Hey all - hope you're all doing great,
Question - I had a reservation confirmed prior to 14th March and the guest submitted an alteration request on the 15th March that was agreed to bring the reservation date to 01st August. The guest now cancelled and received a full refund.
I would have thought given the reservation date was amended post 14th March that standard cancelation policy should apply.
Any thoughts / experiences?
Yes, this is a standard loophole for getting out of having to abide by the host’s policy. The clock starts over again when a reservation is altered to a date out of the policy window, as if the guest was booking for the first time.
It used to be I could call Airbnb to make the change while still retaining the host policy. These days, I’m not so sure.
@Pat271 Actually the opposite is true - Airbnb have closed the loophole whereby changing dates resets the clock and then allows them to cancel free of charge. As a consequence of this when @Paul60 's guest moved their reservation the clock did not reset and hence the pre March 14th cancellation policies still applied.
Yes, @Paul60, @Mike-And-Jane0 is right - the reservation is always tied to the original booking date. In your case, it sounds as if it fell within the COVID-19 cancellation policy? At other times, this can work to the host's advantage. A guest might try to game the system by rescheduling the reservation and then cancelling within 48 hours. This happened to me last year. Airbnb did try to persuade me to give the full refund, but I was so annoyed by the lying guest that I refused and got the 50%.
@Ann72 I well remember and caused me to quickly move my April-September reservations into post-October; only 2 sandbagged and didn't move (early August reservations) waiting for Airbnb the EC time frame, and sure enough. No complaints, 2/28 is not bad.
I was wondering about this too. I had a guest who was supposed to come in June for one month change her dates to September. Although she was not covered by the EC refund at the time and I was unable to rebook her original dates, I agreed as I understood her situation due to COVID-19 and she seemed grateful.
However, as the time approaches for her early September check in, I take it from this thread that she can now cancel last minute and still get a full refund regardless of whether the EC dates are extended to September or not? That would mean I would have lost income for TWO months.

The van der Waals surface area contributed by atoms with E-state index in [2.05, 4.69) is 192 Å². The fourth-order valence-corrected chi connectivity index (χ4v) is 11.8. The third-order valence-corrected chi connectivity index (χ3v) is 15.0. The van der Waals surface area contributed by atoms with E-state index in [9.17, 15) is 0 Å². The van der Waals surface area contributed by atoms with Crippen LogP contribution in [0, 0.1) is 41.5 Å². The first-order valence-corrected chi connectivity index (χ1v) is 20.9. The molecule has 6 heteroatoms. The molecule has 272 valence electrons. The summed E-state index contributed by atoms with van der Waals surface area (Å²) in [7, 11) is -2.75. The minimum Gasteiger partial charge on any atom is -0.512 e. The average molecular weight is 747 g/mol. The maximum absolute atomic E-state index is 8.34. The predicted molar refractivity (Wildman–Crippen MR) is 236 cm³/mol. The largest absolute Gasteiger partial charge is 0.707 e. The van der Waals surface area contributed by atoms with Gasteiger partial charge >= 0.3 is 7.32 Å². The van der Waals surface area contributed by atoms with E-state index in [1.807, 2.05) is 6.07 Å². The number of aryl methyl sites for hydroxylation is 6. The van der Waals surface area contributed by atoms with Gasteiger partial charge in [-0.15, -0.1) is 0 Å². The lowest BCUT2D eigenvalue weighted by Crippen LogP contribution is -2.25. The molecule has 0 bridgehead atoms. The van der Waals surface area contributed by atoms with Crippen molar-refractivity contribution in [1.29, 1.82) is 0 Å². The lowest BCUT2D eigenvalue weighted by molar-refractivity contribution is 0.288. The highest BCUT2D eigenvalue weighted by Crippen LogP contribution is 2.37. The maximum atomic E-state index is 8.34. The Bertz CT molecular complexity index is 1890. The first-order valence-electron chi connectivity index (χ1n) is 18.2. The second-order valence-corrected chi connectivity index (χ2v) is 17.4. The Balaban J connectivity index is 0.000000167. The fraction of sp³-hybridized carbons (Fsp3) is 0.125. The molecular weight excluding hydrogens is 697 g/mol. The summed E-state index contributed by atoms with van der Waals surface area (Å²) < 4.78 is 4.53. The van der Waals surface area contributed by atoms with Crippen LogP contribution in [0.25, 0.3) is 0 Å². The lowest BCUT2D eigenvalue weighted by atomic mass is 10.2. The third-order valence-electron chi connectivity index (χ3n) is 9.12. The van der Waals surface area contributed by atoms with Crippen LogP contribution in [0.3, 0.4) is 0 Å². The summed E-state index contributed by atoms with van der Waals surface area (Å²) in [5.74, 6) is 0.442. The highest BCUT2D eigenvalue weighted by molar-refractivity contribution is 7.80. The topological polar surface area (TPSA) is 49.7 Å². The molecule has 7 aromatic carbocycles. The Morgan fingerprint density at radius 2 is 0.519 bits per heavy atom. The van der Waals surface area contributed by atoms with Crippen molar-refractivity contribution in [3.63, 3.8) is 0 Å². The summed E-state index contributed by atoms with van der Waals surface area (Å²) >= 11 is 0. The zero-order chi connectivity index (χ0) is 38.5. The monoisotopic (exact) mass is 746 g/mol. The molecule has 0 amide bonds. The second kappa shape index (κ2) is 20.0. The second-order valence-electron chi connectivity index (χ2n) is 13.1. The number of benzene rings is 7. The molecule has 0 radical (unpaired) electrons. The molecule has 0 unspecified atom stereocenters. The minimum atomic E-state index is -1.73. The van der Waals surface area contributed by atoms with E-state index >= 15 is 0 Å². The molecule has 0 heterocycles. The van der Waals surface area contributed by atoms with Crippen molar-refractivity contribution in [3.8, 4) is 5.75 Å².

What I want to know is, if the policy for EC refunds for any bookings ORIGINALLY made, should the host not then still be entitled to the 25% compensation as per the policy that applied at the time the guest changed their dates? I am guessing not...
So, that means being shafted in how many ways by trying to be a good host?
@Huma0 From @Mike-And-Jane0 ’s post above, my understanding is that whatever situation was in place at the time the booking was moved will remain in force. So in @Paul60 ’s case, the situation was that the original booking date was before March 15th, and that was not adjusted when the check-in date was changed to August. In your case @Huma0, was the original booking made before March 15th?
@Huma0 As the original reservation was for a stay in June that would not have qualified for the 25% (aka 12.5%) refund because this was only for stays to end May.
Technically she can't just cancel - she has to have a reason for cancelling the September dates.
Finally I don't think you can blame Airbnb for the June cancellation as you would have been breaking the law to rent in June unless she was a key worker.
Lets just hope Boris doesn't quarantine the whole of the M25 circle in September!
Ok, thanks for clarifying. I just wasn't sure if the rules for bookings made prior to 15th of March (which is the case with the guest I'm referring to) would still apply if that guest had chosen to postpone rather than cancel.
At the time of the cancellation, the guest's booking was not covered by Airbnb's EC, nor did the dates fall within the Govt ban, nor was the Airbnb calendar blocked, so she could have kept the original dates IN THEORY. The issue at the time was that the course she was coming to do was cancelled, so she changed both her course and stay dates.
From what I understand also, the calendar was blocked for new stays, not existing ones. I had a guest whose stay had already commenced and he was allowed to stay and, in any case, fell under the Government exemptions from the ban, so it was not breaking the law (I read this in detail and it did not just apply to key workers btw). Had this lady wanted to come in June though, yes, probably that would have been against the law, as she was coming from Germany and did not fall within those exemptions. I guess then I would have had to cancel from my end...
PS Yes, in theory, she would have to have a reason to cancel the September dates but, in practice, she can cancel and get Airbnb credit without providing any proof of EC. She just has to 'attest' to it and any guest who understands this can work that flaw in the system so easily. It has already happened to me with another guest.